For shame if you've never visited the
mighty Mississippi, particularly in the
areas where it forges south to the Gulf,
neatly dividing our state from Iowa and
Minnesota. It is a river both broad and
revealing, a river both intimate and
seductive. Here a watery expanse, there
Twenty-one pieces by Carl Bork depict
the Mississippi's many moods, and
certainly the mood of the painter. This
past summer was bountiful for this
young Milwaukee artist who graduated in
2003 with a BFA from Columbus College of Art and Design, in
Columbus, Ohio. Bork frequently
works in the plein-aire mode, which is to say that he sets
up his easel and paints, primarily with oils
on canvas, on site.
Some might say that plein-aire painting, particularly landscapes,
is too sweet; that the impression left
by the artist on the canvas has nothing to do with real art
and is best left to little old ladies and
gentlemen clad in painter's smocks out for a Sunday lark.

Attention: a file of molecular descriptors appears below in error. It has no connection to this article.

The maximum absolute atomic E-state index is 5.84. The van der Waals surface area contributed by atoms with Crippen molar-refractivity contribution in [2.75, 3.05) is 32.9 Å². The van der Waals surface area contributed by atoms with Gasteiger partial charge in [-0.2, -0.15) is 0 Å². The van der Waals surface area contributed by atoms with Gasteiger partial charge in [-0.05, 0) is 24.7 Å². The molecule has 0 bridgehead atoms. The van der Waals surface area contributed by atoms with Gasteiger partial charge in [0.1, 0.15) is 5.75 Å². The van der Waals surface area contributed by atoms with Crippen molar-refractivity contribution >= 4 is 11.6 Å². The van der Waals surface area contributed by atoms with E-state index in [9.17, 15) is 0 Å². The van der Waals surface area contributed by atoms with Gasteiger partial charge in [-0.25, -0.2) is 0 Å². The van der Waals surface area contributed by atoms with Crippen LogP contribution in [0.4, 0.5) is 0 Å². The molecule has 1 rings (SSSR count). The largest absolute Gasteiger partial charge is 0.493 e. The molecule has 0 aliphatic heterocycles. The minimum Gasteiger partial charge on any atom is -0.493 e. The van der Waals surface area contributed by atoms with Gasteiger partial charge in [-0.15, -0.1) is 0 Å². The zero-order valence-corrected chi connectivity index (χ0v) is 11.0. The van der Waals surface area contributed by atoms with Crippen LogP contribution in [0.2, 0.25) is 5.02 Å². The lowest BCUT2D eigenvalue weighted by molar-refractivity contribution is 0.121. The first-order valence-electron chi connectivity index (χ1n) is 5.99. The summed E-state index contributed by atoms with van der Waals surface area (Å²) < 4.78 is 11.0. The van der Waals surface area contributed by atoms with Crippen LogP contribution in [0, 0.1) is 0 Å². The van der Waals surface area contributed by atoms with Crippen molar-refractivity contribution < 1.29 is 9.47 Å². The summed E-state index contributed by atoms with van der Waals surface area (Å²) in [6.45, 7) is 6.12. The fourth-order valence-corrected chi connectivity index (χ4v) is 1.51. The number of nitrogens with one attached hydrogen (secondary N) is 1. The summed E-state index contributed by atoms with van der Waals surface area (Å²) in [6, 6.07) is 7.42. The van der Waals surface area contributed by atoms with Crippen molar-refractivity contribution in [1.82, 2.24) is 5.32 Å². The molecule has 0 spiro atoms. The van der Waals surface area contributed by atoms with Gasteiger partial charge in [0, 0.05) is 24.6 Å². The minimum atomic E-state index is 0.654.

Bork's work is of a different stripe relaxed rather than forced,
and lovely in a believable kind of way.
He seems to totally enjoy painting and the paint, and he thoroughly
explores both while moving brush
The land doesn't get any flatter than that around Lincoln,
Nebraska, where Tim Klunder, a current
resident of Rhinelander, Wisconsin, received his Fine Arts
MFA. He seems to revel in uncluttered
landscapes, exemplified by two of his acrylic paintings which
are rooted in observations made while
traveling by Amtrak across Illinois.
The exhibition is rounded out by four paintings by Sheboygan
artist, Otto Finger, that capture the
essence of Wisconsin landmarks: Peninsula Park, Gills Rock
and the Terry Andrae Dunes.
- Judith Ann Moriarty
Susceptible to Images